John did not respond to the letter, and Earl acted on the intent expressed in the letter and founded Weikel Academy.   ETS filed suit against Earl and Weikel Academy, alleging infringement of ETS's trademark in violation of the Lanham Act, 15 USC 1051 et seq.

The circuit court granted summary judgment on the issue of liability, finding that Earl founded Weikel Academy with the intent of confusing his business name with that of the A-Pass Weikel Institute.   Monroe then filed a motion to intervene, seeking a declaration that the exclusions in Monroe's policy applied and that Monroe had no duty to defend and no obligation to provide coverage.   The circuit court granted Monroe's subsequent motion for summary judgment, and this appeal followed.

The relevant exclusions contained in the policy read as follows:


2.  Exclusions

This insurance does not apply to:

a. “Personal and advertising injury”:

(1) Caused by or at the direction of the insured with the knowledge that the act would violate the rights of another and would inflict “personal and advertising injury”;


14. “Personal and advertising injury” means injury, including consequential “bodily injury”, arising out of one or more of the following offenses:

f. The use of another's advertising idea in “your advertisement”;

g. Infringing upon another's copyright, trade dress or slogan in your “advertisement”;

There is also a provision that excludes coverage for intentional acts that result in bodily injury or injury to tangible personal property.   However, as the injury in this case occurred to intangible personal property, then that exclusion has no application here, and so we limit our discussion to the exclusion contained in Coverage B above.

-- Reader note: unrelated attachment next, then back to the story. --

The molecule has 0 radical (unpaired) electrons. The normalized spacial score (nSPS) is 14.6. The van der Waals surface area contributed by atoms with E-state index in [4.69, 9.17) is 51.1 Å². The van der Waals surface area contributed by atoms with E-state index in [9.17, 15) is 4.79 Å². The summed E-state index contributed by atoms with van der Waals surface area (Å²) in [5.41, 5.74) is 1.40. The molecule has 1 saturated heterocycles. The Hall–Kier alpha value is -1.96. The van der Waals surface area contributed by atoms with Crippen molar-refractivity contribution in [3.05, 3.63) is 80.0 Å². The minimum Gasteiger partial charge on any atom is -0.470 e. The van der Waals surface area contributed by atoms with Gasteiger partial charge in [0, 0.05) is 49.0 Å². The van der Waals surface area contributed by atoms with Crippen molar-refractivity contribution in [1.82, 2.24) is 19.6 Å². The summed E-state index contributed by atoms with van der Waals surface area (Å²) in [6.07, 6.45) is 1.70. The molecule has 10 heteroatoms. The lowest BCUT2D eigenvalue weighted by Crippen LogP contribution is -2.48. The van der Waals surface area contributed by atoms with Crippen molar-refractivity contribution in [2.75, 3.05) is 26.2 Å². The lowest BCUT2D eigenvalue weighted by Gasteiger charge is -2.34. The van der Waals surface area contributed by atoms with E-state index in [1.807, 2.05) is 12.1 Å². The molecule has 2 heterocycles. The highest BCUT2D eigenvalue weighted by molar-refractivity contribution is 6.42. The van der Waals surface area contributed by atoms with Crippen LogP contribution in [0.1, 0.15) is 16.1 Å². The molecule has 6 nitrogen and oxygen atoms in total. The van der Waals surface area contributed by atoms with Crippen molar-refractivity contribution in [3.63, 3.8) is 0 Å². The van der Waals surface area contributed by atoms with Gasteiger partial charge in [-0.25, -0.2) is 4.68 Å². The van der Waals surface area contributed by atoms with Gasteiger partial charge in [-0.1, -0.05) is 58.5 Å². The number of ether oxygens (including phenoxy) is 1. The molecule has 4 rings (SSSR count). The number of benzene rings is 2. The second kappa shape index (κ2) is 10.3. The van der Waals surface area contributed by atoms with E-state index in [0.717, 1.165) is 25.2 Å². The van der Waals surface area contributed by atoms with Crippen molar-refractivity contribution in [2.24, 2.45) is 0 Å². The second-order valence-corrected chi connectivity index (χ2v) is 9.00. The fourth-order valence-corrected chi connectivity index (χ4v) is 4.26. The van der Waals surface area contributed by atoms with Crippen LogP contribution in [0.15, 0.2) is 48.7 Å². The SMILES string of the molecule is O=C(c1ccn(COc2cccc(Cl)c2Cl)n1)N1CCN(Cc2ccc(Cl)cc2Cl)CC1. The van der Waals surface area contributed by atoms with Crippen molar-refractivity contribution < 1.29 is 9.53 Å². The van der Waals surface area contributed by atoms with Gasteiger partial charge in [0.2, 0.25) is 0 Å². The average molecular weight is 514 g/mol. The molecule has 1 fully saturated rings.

It is clear from the language of the policy that this coverage does not apply to injury “caused by or at the direction of the insured with the knowledge that the act would violate the rights of another and would inflict ‘personal and advertising injury’․” The question then becomes, did Monroe, by use of the particular evidence of the letter from Earl to John's counsel, establish the intentional act with the knowledge that the act would infringe ETS's trademark?

 Summary judgment, under Kentucky law, is appropriate only when controlling facts are not in dispute, and no genuine issue of material fact exists to be decided by a finder of fact.  Steelvest, Inc. v. Scansteel Service Center, Inc., Ky., 807 S.W.2d 476 (1991).   Questions of intent are usually left to the finder of fact, although there are circumstances when even questions of state of mind can be decided by summary judgment.  James Graham Brown Foundation, Inc. v. St. Paul Fire & Marine Ins. Co., Ky., 814 S.W.2d 273 (1991).   One such case was relied upon by the circuit court in this case, Employers Ins. Co. of Wausau v. Martinez, Ky., 54 S.W.3d 142 (2001).   In Wausau, the Kentucky Supreme Court held that intent to violate a criminal statute could be inferred even in the absence of a conviction for the offense described in the statute.   While Wausau is an extreme case, in which a cemetery company was found liable for systematically reusing a huge number of graves in violation of several criminal statutes over an almost hundred-year period, the logic behind it is applicable to this case.   Here, one piece of evidence quite plainly illustrates Earl Weikel's intent to harm ETS through the deliberate use of the Weikel name.   The circuit court held that in this case, as in Wausau, the evidence of Earl's intent was so plain from the letter to John's counsel that it was properly the subject of summary judgment.